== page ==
Tiglath-pileser's wars do not generally appear to have been of much importance. In Armenia he reduced the rebel princes, and afterwards conquered the city of Arpad after a year's resistance. In Babylonia he took Sippara (Sepharvaim) and several places of less note in the northern portion of the country; but he does not seem to have penetrated far, or to have come into contact with Nabonassar, who reigned from B.C. 747 to 733 at Babylon. In Media and Upper Mesopotamia he obtained certain successes, but made no permanent conquests. It was on his western frontier only that his victories advanced the limits of the empire. Among the conquered cities appear to be reckoned Megiddo (Magidu) and Dor (Duru), both connected with Manasseh (Manatsuah). Before he left Syria, Tiglathpileser received submission, not only from Ahaz, but from the kings of the neighboring countries. He records his taking tribute from a king of Judah called Yahu-khazi-a name which might represent Jehoahaz; but, as shown by the chronology, it probably stands for Ahaz, whose name may have been changed by his Assyrian suzerain, as happened afterwards to Eliakim and Zedekiah (2 Kings 23:34; 2 Kings 24:17). The destruction of Damascus, the absorption of Syria, and the extension of Assyrian influence over Judaea are the chief events of Tiglath-pileser's reign, which seems to have had fewer external triumphs than those of most Assyrian monarchs. Probably his usurpation was not endured quite patiently, and domestic, troubles or dangers acted as a check upon his expeditions against foreign countries. No palace or great building can be ascribed to this king. His slabs, which are tolerably numerous, show that he must have built or adorned a residence at Calah (? Nimrid), where they were found; but, as they were not discovered in situ, we cannot say anything of the edifice to which they originally belonged. They bear marks of wanton defacement; and it is plain that the later kings purposely injured them; for, not only is the writing often erased, but the slabs have been torn down, broken, and used as building materials by Esar-haddon in the great palace which he erected at Calah, the southern capital. The dynasty of Sargon was hostile to the first two princes of the Lower Kingdom, and the result of their hostility is that we have far less monumental knowledge of Shalmaneser and Tiglath-pileser than of various kings of the Upper Empire. (See NINEVEH).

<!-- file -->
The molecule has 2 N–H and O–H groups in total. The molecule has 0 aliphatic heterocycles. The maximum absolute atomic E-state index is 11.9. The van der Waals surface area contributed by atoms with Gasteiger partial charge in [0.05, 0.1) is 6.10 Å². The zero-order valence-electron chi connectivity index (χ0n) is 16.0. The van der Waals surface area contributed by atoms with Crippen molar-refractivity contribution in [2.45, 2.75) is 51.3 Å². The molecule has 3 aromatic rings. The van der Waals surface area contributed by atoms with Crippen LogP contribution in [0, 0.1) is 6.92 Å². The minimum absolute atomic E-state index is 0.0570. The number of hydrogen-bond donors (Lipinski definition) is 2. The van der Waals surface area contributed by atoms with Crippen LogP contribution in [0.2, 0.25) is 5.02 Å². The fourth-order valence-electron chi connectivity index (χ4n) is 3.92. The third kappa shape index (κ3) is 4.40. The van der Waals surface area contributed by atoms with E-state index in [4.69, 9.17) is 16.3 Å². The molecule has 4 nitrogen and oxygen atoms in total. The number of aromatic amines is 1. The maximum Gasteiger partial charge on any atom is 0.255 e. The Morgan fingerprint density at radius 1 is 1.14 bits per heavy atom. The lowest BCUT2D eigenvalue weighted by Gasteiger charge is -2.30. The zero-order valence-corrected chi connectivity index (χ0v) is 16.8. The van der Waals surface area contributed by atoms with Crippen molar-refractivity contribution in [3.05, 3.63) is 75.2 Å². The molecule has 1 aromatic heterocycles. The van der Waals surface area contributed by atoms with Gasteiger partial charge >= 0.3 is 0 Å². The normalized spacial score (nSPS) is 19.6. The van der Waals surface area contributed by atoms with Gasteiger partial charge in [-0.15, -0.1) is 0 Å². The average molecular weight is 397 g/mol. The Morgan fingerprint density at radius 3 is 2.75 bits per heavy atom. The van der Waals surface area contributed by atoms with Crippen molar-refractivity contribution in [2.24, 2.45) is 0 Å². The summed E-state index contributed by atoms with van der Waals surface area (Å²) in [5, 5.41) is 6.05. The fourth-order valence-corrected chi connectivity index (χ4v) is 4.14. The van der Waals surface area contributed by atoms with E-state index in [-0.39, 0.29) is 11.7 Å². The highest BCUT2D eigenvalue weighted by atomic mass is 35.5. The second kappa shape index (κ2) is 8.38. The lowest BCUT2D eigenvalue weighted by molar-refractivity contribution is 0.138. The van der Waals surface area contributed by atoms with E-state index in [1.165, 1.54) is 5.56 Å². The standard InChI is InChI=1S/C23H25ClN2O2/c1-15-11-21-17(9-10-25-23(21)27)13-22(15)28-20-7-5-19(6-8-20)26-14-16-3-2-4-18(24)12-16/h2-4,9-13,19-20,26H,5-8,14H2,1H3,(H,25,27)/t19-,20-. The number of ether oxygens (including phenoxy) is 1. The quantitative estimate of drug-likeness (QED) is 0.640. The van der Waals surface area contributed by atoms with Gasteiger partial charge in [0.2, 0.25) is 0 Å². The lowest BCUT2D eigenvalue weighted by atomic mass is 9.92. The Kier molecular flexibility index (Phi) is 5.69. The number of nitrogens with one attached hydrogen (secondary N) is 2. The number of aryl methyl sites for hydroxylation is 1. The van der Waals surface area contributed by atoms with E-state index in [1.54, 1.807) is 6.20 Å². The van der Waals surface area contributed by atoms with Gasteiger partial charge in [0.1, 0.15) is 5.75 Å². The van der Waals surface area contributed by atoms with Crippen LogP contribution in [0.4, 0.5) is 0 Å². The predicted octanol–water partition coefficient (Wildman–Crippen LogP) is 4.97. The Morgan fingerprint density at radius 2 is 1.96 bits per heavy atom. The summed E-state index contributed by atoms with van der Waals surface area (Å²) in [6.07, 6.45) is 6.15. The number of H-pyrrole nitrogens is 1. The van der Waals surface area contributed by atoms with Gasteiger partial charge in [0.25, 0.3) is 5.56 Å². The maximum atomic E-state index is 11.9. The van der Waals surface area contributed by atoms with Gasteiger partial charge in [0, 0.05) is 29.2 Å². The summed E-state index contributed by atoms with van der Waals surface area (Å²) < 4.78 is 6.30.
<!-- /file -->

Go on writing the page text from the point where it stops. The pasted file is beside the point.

See Rawlinson, Ancient Monarchies, 2, 127-132; Smith, Assyria from the Monuments, p. 77 sq. (Am. ed.); Journ. Sac. Lit. April, 1854, p. 253. (See ISRAEL, KINGDOM OF).

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Bibliography Information
McClintock, John. Strong, James. Entry for 'Tiglath-Pileser'. Cyclopedia of Biblical, Theological and Ecclesiastical Literature. https://www.studylight.org/encyclopedias/eng/tce/t/tiglath-pileser.html. Harper & Brothers. New York. 1870.